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Earlier this week I took on two new mentees.  Folk who have been washed-out of the corporate system.  “Over fifty and out”.  Both trying to face the new uncertain world for post-corporate man.  Again, faced with a challenge to know the right thing to do, I constructed a short course in realignment.  Before plunging into the more standard questions that treat individuals like 20th-century companies – like “what is your personal mission statement”, I reflected back on what had worked for me in the past when I was a mentored twenty years ago.  The first step in the process was to write six to eight stories (or vignettes) where I felt good about something I had achieved.  Each story took about a page to write-up.  The common theme for me was that at some stage in all stories across I was “in the flow” or “in the zone”.

In the run-up to 2016, I am going to use the weekly Thursday Thoughts slot to build on the idea of filling our lives with events where we are truly “in the zone”.
If you are interested in exploring these ideas in the last few weeks of 2015 and launch yourself into 2016 with new energy and enthusiasm, then as an exercise, I suggest write down six to eight events in your life that you were “in the zone” and achieved something extraordinary for yourself or others.

  • What was the context?
  • How did you feel?
  • What were you experiencing when “in the zone”?
  • Who were you in service to at the time?

If you feel inclined, please pick the best story and share your experiences with us!  Particularly if it involved bees!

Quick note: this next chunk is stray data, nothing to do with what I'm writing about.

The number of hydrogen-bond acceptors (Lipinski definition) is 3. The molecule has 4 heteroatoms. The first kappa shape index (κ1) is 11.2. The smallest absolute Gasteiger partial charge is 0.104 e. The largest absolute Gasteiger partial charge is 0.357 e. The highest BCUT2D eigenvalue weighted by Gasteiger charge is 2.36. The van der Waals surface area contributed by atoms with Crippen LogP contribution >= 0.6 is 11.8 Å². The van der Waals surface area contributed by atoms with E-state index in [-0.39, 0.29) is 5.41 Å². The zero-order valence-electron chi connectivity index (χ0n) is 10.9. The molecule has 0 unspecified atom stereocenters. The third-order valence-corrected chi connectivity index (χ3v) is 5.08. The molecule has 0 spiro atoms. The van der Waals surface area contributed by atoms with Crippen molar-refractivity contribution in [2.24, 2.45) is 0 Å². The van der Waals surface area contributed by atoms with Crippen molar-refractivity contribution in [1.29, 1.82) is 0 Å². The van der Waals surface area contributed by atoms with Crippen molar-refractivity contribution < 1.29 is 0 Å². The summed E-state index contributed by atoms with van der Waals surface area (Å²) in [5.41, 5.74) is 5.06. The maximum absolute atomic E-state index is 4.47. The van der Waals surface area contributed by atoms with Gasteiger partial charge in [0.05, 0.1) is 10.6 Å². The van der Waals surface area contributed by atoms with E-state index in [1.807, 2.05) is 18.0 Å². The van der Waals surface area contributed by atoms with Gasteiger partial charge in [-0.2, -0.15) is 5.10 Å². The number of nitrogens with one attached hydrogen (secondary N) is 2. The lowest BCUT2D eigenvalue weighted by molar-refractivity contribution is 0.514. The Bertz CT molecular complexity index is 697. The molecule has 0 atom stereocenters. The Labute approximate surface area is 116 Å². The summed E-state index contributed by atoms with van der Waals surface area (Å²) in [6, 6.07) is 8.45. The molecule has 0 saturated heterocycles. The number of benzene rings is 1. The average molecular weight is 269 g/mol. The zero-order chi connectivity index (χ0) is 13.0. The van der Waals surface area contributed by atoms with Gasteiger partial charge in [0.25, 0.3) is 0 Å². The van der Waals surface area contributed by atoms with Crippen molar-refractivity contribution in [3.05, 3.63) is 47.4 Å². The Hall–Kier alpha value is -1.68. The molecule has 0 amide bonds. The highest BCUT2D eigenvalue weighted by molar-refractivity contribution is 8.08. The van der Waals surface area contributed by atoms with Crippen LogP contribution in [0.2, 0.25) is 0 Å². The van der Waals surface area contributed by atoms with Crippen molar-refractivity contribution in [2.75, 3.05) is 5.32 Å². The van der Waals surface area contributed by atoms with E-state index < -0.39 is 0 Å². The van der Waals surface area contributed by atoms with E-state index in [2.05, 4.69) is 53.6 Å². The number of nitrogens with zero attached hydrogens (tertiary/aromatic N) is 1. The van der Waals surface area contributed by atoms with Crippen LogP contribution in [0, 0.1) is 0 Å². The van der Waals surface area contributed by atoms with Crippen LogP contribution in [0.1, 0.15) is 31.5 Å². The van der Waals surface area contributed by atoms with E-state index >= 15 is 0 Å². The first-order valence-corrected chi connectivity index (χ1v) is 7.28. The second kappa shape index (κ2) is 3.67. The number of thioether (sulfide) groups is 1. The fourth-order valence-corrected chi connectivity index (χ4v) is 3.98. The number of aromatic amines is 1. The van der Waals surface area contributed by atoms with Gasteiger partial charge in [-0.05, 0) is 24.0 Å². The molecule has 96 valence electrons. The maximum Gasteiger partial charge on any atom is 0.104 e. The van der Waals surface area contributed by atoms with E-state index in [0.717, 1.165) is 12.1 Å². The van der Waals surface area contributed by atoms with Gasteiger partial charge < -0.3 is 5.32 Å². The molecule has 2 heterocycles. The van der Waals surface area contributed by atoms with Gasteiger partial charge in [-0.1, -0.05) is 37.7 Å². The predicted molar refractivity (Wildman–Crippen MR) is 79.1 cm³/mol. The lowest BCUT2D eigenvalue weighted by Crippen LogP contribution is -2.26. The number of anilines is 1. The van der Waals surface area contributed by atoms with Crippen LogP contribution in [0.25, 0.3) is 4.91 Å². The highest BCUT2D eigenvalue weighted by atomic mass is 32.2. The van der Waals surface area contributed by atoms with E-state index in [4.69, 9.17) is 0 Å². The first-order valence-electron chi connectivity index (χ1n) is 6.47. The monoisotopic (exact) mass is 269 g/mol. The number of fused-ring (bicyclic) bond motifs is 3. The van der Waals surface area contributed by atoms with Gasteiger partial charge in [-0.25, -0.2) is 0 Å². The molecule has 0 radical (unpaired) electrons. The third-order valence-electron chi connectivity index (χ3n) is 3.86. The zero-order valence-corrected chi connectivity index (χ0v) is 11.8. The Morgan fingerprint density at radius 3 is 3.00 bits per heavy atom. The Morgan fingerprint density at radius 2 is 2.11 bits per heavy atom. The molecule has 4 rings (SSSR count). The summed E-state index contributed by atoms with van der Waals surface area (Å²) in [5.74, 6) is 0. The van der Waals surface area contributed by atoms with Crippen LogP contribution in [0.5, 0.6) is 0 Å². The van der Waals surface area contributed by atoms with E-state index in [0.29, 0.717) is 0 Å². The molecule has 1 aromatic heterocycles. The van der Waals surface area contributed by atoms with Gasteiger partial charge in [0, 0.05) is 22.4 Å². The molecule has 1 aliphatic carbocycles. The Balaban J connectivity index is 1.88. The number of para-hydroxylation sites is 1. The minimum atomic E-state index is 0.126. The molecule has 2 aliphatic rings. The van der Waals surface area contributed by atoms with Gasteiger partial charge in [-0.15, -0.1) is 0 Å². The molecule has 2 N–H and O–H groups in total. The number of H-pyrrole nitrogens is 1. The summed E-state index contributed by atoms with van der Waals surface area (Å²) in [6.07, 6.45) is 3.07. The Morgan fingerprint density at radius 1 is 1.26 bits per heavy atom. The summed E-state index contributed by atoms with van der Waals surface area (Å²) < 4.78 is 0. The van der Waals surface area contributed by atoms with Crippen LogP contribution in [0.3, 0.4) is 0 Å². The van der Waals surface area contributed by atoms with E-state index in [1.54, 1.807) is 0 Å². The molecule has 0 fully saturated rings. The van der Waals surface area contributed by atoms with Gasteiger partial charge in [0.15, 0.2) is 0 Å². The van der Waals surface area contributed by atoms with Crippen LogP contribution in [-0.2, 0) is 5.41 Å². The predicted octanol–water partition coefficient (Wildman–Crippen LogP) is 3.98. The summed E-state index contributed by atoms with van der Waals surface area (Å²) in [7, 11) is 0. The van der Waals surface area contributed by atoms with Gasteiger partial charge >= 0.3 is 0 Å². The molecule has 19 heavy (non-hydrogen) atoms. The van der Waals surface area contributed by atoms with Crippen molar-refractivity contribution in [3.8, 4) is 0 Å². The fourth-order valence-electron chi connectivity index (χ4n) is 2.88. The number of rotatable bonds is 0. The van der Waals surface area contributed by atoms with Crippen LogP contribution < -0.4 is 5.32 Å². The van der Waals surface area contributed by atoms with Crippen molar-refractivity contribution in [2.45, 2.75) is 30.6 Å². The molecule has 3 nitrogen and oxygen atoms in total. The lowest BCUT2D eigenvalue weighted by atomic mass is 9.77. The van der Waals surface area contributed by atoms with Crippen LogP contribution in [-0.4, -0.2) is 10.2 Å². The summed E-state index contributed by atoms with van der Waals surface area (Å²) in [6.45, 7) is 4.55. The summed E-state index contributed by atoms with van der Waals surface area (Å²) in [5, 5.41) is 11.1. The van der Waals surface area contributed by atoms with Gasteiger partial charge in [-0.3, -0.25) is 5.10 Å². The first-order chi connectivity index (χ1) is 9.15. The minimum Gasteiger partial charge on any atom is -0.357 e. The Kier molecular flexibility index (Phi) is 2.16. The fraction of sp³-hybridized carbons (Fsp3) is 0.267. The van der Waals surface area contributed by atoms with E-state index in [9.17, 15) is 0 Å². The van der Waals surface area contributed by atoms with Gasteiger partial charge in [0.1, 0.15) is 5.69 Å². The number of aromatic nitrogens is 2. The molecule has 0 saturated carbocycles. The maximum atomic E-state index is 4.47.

A friend sent me a link to a beautifully illustrated book with a poem from Francis Bacon.  Click on the illustration and it will take you to a page where you can download the book.

The Bee Takes a Middle Way

 

Over the past years, this has become the most popular post on this blog. I hope you enjoy reading it!

Bee Lore

According to one ancient egyptian myth, honey bees were the tears of the sun god Ra.  In this context, the bee was seen as the messenger of the gods, falling down, like tears, towards the earth (and man) to pass on some secret message.

 

The above symbol was called the Udjat in ancient times.  It is now more commonly called the Eye of Ra or Eye of Horus and represents the right eye of the Egyptian Falcon God Horus and was also associated with the Sun God Ra.  It is supposed to be where the tears (or bees) came from.

According to another legend, the left eye was torn from Horus by his brother Seth. It was magically restored by Thoth, the God of Magick.  After the restoration, some stories state, Horus made a gift of the eye to Osiris, which allowed this solar deity to rule the underworld.

The…